Pamela S. Meyers here with another post about book marketing.
Since last March I’ve been on a promotion blitz for my April 1 release, Love Finds You in Lake Geneva, Wisconsin, a historical romance set in one of the most beautiful vacation spots in Wisconsin. I’ve held speaking and signing engagements, given a slideshow presentation on the history of my setting at a museum, a library and even a retirement home. I’ve also held speaking and signing events, and much more.
Last March, I visited the gift shop run by the boat company that gives guided tours of the lake. These tours give a peek into Lake Geneva’s history by showing what is left of late 19th Century/early 20th Century mansions that fill the lakeshore. What a perfect place for my book to be featured! While in the shop, I took note of several other Lake Geneva books, including a self-published time travel set in Lake Geneva that was published over 20 years ago. I remembered when that book first came out and it is still filling the shelves, especially during tourist season.
I spoke to the store manager about my book and gave her a complimentary copy for her boss, since the boss was out of town. About a week later, the store manager emailed me to ask how they would go about ordering my book. I immediately gave the email address of the woman at Guideposts Publishing and went back to working on preparing for my book launch.
All summer I intended to stop in at the shop and say hello and find out how books sales have been going. The shop is in another village on the lake and not in the actual town of Lake Geneva, and time got away from me.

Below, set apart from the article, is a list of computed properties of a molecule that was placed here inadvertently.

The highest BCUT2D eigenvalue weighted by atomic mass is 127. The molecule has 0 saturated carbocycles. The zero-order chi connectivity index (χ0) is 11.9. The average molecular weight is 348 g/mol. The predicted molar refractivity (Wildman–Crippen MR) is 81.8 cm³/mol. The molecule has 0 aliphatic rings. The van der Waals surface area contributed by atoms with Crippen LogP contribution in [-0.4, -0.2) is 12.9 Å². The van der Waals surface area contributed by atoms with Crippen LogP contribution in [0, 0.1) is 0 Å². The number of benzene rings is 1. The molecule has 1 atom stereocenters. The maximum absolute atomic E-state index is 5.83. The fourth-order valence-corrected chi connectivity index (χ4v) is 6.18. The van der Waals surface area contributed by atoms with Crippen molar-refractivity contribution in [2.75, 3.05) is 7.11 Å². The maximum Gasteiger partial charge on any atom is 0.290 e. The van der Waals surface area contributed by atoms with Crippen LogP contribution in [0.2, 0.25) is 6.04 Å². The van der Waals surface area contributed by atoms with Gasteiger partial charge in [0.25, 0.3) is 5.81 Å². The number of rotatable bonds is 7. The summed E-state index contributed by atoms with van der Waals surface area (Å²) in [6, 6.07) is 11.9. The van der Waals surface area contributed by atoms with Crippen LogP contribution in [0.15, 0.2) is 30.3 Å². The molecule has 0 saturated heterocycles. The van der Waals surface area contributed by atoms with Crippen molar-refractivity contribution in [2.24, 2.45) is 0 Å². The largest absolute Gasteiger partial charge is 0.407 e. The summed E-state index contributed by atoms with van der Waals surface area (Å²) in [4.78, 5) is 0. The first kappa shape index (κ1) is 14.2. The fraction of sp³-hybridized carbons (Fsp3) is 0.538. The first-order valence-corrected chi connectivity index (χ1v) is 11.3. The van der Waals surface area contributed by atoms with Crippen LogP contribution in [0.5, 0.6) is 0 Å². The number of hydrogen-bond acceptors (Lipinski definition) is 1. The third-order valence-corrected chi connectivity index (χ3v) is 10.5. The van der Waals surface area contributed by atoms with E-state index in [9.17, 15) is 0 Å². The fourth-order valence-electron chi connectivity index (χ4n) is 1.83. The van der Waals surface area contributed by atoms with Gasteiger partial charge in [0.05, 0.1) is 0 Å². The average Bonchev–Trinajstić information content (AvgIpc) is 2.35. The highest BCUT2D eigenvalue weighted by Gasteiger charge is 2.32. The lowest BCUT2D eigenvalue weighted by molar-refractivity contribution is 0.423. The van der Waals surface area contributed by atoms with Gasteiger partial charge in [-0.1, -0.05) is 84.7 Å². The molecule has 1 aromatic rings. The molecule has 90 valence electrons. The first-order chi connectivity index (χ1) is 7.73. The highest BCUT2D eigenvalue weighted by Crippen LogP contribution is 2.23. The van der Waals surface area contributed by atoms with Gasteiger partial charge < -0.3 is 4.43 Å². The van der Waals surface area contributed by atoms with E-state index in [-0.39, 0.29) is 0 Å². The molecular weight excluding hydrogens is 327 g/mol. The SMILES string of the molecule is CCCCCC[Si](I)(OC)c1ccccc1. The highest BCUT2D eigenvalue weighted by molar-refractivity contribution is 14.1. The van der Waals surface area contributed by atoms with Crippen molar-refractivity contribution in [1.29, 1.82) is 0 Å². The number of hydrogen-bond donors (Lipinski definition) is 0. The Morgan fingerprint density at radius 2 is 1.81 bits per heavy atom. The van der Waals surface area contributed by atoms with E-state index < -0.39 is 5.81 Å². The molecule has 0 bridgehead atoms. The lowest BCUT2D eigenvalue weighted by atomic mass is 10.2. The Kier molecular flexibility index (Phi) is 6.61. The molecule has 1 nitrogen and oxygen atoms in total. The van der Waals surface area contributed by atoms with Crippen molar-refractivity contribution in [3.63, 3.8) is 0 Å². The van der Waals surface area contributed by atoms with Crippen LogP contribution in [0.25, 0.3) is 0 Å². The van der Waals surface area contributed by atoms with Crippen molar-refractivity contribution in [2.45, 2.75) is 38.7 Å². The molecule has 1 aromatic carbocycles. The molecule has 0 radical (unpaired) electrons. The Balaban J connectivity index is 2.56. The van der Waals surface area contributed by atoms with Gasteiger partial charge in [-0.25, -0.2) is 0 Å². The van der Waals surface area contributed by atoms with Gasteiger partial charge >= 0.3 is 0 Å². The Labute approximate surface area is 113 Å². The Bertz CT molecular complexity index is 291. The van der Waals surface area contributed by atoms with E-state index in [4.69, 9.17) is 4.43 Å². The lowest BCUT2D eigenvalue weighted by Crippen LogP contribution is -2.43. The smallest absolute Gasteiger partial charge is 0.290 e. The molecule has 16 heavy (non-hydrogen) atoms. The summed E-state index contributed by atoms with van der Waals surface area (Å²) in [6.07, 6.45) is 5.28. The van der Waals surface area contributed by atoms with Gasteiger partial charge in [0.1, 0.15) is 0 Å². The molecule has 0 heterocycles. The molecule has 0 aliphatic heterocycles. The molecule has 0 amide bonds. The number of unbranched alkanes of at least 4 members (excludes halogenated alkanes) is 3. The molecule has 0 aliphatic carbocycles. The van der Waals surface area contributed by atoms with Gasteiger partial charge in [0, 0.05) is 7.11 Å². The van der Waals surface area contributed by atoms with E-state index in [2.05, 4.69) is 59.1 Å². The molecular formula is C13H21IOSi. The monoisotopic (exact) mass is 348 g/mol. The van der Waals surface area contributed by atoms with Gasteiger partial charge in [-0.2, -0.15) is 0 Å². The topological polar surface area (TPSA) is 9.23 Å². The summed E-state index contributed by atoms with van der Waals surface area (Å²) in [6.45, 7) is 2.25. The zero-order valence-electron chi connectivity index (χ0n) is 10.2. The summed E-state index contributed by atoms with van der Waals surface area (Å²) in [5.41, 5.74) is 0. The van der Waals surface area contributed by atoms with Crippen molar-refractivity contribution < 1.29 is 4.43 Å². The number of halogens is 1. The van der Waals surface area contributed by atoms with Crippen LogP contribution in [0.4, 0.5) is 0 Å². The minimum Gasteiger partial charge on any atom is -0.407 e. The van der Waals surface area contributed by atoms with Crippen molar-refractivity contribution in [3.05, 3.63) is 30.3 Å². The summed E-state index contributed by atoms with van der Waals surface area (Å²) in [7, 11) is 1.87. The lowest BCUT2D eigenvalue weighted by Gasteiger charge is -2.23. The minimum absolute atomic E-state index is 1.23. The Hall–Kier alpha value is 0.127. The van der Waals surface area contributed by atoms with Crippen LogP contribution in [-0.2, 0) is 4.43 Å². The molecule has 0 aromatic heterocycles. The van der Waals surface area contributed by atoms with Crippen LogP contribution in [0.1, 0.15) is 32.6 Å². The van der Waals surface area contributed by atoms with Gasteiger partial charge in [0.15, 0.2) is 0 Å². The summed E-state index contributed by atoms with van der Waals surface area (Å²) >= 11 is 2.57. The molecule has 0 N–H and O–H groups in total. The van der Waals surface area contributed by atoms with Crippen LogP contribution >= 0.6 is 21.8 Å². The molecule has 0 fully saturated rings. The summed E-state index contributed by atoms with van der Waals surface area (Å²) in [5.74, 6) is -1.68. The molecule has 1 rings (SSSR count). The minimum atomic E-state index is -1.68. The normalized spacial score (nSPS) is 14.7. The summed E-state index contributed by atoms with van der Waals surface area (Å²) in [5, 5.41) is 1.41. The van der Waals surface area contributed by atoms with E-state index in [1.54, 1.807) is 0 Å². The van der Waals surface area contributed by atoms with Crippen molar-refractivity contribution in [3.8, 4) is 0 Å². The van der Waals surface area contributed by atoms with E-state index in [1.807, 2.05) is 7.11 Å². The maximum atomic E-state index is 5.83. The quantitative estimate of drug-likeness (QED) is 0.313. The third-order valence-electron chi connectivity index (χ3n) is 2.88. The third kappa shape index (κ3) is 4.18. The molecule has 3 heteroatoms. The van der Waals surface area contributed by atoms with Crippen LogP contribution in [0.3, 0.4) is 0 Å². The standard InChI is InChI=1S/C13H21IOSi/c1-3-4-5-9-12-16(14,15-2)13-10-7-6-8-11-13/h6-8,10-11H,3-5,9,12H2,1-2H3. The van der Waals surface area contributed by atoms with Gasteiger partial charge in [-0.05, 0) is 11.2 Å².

This past week, I took an out-of-town friend to Lake Geneva to ride one of the excursion boats and
show off my hometown. While waiting for the boat to begin the tour, one of the boat staff walked past me carrying some books. Was my book on that pile she carried? I raced to the back of the boat and all I saw was some pictoral coffee-table type books and the 20-year-old self-published book. I asked the woman if they ever have my book on board and she said she’d never seen it.
Effort to get my book featured in the giftshop and on local boat tours: Fail
I should have gone back.
After the tour, as the boat was pulling into the dock, the boat captain started telling his passengers all about the self-published book and gave a pretty good pitch. And I sat there sinking lower in my chair…shoulda, coulda, woulda.
As I left the boat, I asked the captain if he was aware of my book and he was not.
Boy, did I learn a big lesson!
And, I hope to all who are reading this now are learning one too. Never, ever drop the ball. To make one contact and think all is well, is not a good idea. The key word is follow-through. Never presume anything.
My book has the potential to linger year after year, the same as the time-travel one does now. It just came out this year, so I have to keep a presence in the stores for years to come — not only the boat company’s gift shop but all of the retail stores in the area.
The interesting thing is that the author of the other book died a few years ago. He’s already done his work and his book is living on, still being purchased and read. Mine could have the same fate if I work hard at it while I can.
What lessons have you learned the hard way when marketing your books?